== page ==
In his multivolume study of capitalism, Braudel habitually strings together snippets of evidence from different periods and widely disparate societies to prove a specific point. Gay follows this unsatisfactory method. Thus, to show that “death provided material for heartless humor” in the “culture” he says he is anatomizing, he cites evidence from 1826, 1859, and 1885, drawn from England, France, and Germany. Both the geographical and still more the chronological span are much too wide. After all, 1826 was the morrow of Byron’s death, 1885 the eve of T.S. Eliot’s birth. Or, to put it another way, 1826 saw the opening of the first commercial railroad, 1885 the first automobile. To have any useful meaning, a cultural generalization requires a much sharper focus than this: often, a decade is too long.

I stress the defects of Gay’s methodology because the taxonomy and presentation of evidence are even more critical than usual when the subject is as elusive as sexual behavior. Gay’s book suggests that it is not possible, at any rate at present, to characterize 19th-century sexuality with any precision, and certainly not to give it a “bourgeois” label. American society, not surprisingly in view of its origins, had always set unprecedented standards of sexual propriety in public, and the 19th century brought no essential change, so far as one can see. In England, there was a marked improvement in court morals from the 1840’s, and in upper-class morals, at any rate for public consumption. In both Britain and the United States, contemporaries agreed there was a falling off during and immediately after World War I.

But all this is commonplace knowledge. Gay’s material shows there are exceptions to any and all generalizations. There are also great continuities. Byron went into exile in 1816 at least partly to avoid scandalous disclosures about his sexual habits. Oscar Wilde went to jail and exile in 1895. Thirty-five years later, Earl Beauchamp was forced into exile for exactly the same reason, thus providing Evelyn Waugh with his Lord Marchmain in Brideshead Revisited. As recently as the 1950’s, one of my Oxford contemporaries, Lord Montague, was jailed for this kind of offense.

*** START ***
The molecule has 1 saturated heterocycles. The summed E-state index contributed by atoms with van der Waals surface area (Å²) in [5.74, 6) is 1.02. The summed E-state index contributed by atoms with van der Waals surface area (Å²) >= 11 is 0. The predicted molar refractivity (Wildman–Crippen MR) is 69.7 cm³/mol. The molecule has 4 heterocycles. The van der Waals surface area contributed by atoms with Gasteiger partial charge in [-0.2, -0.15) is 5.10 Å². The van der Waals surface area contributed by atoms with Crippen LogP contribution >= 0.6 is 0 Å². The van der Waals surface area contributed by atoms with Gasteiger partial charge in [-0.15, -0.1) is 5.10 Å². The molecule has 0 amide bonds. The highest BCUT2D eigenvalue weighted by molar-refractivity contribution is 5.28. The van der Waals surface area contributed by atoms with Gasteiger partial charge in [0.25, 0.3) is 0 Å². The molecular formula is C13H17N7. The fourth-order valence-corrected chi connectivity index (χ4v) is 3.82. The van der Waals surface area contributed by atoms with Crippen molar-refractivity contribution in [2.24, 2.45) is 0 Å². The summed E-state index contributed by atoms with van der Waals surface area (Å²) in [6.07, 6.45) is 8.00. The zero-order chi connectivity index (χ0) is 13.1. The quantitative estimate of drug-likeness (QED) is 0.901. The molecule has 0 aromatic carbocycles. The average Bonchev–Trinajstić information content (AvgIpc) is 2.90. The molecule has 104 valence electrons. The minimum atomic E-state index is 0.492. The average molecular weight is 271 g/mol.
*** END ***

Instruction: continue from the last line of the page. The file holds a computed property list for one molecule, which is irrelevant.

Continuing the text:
The big change, it seems to me, came in the 1960’s, perhaps the biggest change in sexual mores in the whole history of the West. But even then some continuities remain. In 1886, Gladstone, compiling his cabinet list, felt obliged to write “unavailable” against Sir Charles Dilke’s name because that enterprising baronet was already publicly associated with a salacious divorce action. Last autumn, Cecil Parkinson was forced to leave Mrs. Thatcher’s cabinet when behavior in every way less reprehensible than Dilke’s was publicly disclosed. Publicity is the criterion, as it nearly always has been. There seems to be a strong and continuing popular desire that homage should be paid to virtue in public, irrespective of what happens in private. And, pace Peter Gay, that is about the only generalization it is safe to make.




1 The correspondence of Mabel Loomis Todd and her lover Austin Dickinson (Emily's brother) has recently been published in a selection by Polly Longsworth, Austin and Mabel, Farrar, Straus & Giroux, 449 pp., $24.95.

About the Author

Paul Johnson is the author of Modern Times, A History of Christianity, and A History of the Jews, among many other books.